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Pizza Steel


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I'm looking to make pizza steels and my main concern is what metal to use. I've read that CSA G40.21 – 44W (which I believe is the same as A36) is safe to use as a cooking surface. I'm very new to this topic and don't know much about the different types of steel or the potential dangers. Any help would be greatly appreciated.   

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What country do you live in? I have never heard of 44W.

All of the alloys usually have their specs listed online. The main things to watch for are big contents of lead, cadmium, and other heavy metals. 

For a pizza steel the time in contact with the food is minimal, very minimal. Most problems come from acidic foods in contact for a much longer time, like simmering. 

What are the commercial ones made from? Use what they do...

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They are both low alloy structural steels available in Canada, and as far as I know, would not meet NSF requirements for commercial food service equipment in the US.

Then again, somebody is making big iron cooktops for Denny's and IHOP. I just have no idea what the requirements are for that item.

Make sure you get a spec sheet with a heat number matching your batch proving that there is minimal tramp elements, or you may end up liable.


Mechanical Properties for: 44W/300W (300W is the metric yield designation)
Tensile: 65 to 85 ksi
Yield: 44 ksi min
Elongation: 20% min in 8” 23% min in 2”

Mechanical Properties:A36
Tensile: 58 to 80 ksi
Yield: 36 ksi min
Elongation: 18% min in 8” 21% min in 2” (for plates wider than 24”)

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Thank you for the responses. As for what the commercial ones are made of it sounds vague to me but here some examples,carbon steel, Ultra-Conductive Steel, and food-grade steel. Is there a steel you can buy that is food-grade that isn't stainless steel? Stainless, from what I read it doesn't have the same heating properties and will not make a good pizza steel.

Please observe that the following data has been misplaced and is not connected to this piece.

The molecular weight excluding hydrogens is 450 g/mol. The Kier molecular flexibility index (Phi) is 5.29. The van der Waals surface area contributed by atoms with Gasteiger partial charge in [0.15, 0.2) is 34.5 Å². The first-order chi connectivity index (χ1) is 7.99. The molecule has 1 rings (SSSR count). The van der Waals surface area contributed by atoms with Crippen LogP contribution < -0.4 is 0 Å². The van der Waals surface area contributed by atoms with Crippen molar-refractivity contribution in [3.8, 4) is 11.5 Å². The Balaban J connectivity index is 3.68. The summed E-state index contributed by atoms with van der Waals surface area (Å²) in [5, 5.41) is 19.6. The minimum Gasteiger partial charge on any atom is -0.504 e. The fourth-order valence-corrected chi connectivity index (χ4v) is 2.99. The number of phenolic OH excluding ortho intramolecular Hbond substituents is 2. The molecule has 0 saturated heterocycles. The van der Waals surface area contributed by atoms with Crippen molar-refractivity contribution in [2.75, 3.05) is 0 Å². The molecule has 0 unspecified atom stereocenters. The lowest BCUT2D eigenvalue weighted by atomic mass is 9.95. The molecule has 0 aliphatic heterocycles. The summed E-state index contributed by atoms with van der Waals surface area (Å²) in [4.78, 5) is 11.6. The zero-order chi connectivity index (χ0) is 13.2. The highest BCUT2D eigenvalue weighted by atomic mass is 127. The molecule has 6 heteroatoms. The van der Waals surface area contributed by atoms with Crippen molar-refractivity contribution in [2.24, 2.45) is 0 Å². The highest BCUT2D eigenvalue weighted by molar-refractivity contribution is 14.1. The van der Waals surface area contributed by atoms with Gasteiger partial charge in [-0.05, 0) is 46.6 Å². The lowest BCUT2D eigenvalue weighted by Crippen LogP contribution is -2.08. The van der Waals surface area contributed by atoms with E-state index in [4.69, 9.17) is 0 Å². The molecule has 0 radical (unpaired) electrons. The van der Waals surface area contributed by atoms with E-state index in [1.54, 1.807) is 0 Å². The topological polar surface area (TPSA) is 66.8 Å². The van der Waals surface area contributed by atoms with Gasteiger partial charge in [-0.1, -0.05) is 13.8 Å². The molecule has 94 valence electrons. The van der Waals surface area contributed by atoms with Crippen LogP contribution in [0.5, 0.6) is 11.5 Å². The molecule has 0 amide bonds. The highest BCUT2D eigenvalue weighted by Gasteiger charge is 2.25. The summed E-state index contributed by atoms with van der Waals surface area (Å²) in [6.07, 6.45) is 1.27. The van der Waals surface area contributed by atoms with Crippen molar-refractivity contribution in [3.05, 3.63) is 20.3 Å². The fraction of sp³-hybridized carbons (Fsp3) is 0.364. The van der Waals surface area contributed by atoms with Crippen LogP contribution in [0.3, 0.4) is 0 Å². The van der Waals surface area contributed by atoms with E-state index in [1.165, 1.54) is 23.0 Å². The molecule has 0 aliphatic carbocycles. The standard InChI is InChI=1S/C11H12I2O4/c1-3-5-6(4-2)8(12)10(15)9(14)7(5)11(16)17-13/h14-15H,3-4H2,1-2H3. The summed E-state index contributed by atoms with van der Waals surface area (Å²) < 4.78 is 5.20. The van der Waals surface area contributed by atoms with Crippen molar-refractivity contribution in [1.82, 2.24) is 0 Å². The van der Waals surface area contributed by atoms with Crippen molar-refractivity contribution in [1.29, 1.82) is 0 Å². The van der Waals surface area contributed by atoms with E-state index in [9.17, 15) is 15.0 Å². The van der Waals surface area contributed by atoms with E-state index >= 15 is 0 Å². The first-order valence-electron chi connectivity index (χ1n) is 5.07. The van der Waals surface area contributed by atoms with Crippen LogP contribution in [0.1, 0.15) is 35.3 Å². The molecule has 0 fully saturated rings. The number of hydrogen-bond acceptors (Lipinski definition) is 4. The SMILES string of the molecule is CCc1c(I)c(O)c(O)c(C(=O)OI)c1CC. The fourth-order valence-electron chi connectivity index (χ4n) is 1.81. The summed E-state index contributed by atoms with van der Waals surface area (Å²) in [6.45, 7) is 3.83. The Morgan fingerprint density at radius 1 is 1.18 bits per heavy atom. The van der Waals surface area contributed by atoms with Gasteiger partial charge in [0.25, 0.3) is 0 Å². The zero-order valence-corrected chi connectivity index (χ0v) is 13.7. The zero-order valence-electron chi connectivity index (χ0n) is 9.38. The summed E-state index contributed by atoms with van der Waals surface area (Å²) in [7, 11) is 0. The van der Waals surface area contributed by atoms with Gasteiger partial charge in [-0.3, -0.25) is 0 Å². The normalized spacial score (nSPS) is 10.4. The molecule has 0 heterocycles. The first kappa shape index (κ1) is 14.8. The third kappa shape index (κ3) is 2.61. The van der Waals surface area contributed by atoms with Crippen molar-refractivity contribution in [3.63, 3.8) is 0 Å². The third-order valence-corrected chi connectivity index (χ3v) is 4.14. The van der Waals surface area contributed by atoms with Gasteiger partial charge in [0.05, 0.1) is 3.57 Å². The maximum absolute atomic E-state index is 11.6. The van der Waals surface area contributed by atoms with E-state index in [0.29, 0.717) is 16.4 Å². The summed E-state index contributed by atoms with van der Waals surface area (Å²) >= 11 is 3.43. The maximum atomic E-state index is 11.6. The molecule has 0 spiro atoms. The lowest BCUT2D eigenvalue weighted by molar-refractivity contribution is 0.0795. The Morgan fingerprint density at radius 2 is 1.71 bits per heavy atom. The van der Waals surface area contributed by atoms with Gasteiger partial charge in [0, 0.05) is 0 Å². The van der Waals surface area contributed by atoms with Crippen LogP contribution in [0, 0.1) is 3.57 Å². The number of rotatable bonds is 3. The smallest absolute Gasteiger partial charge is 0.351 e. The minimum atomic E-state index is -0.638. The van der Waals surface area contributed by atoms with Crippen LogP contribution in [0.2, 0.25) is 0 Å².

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Long story short: is this for commercial installation or is this private property? 

If commercial, you will have to submit to an NSF (US) or CSA (Canada) audit inspection of your shop, and receive a stamp, which may cost more than your total fabrication bill. Think of it as UL for the food and beverage industry. OBTW, if your shop processes anything else that is not food service, you have already failed.

If private, do what you think best.

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USDA allows carbon steels for use as cooking surfaces only.  Obviously you have to avoid those with added lead and a couple of other nasties.  We do food equipment using carbon steel (usually 1040 for us) for cooking surfaces as well as stainless for other food contact surfaces.

There is a special caveat for fryers--you need a steel/stainless that has ZERO copper content.  Copper acts as a catalyst for free fatty acid build-up and can cause the oil to go rancid quickly.

Tortilla cookers, pancake cookers, french toast cookers, and a few other similar "flat" products use off the shelf channel in A36 or similar.  Usually no need for higher carbon or heat treat because the cooker will draw the temper anyway.  Surface cure is done like any cast iron pan.  For the most part the USDA inspectors understand but every once in a while you get one who is ignorant and you have to "teach" them what they already should know.  They hate that.

Most of the pizza equipment we have done is for raw product and has been stainless.  We have done some in cookers but those were stainless also simply because in a commercial application, "you might as well" to keep the USDA inspectors smiling.

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the trick is that the steel needs to be seasoned, this forms a bonded polymerized coating on the steel that is pretty indestructible and seals the surface. However it needs to be done correctly.

Sheryl Canter wrote a blog post back in 2010 called "Chemistry of cast iron seasoning a science based how to"

I'm sure you can find it with a search engine. I use her technique but substitute grapeseed oil, it has a slightly lower iodine value than food grade flaxseed oil, only because I have trouble finding a shop that stocks it. The first coat is the most important if it is not wiped completely dry after the first oiling it will not bond when you cook it on. I also stop at 3-4 coats.

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I have a steel I cut from 0.25" a36 18"x21" on the bottom shelf of my has oven that I've been using to turn out the perfect crust for years. So much better than a stone and really improves heat distribution. Just lightly oiled it like cast iron.


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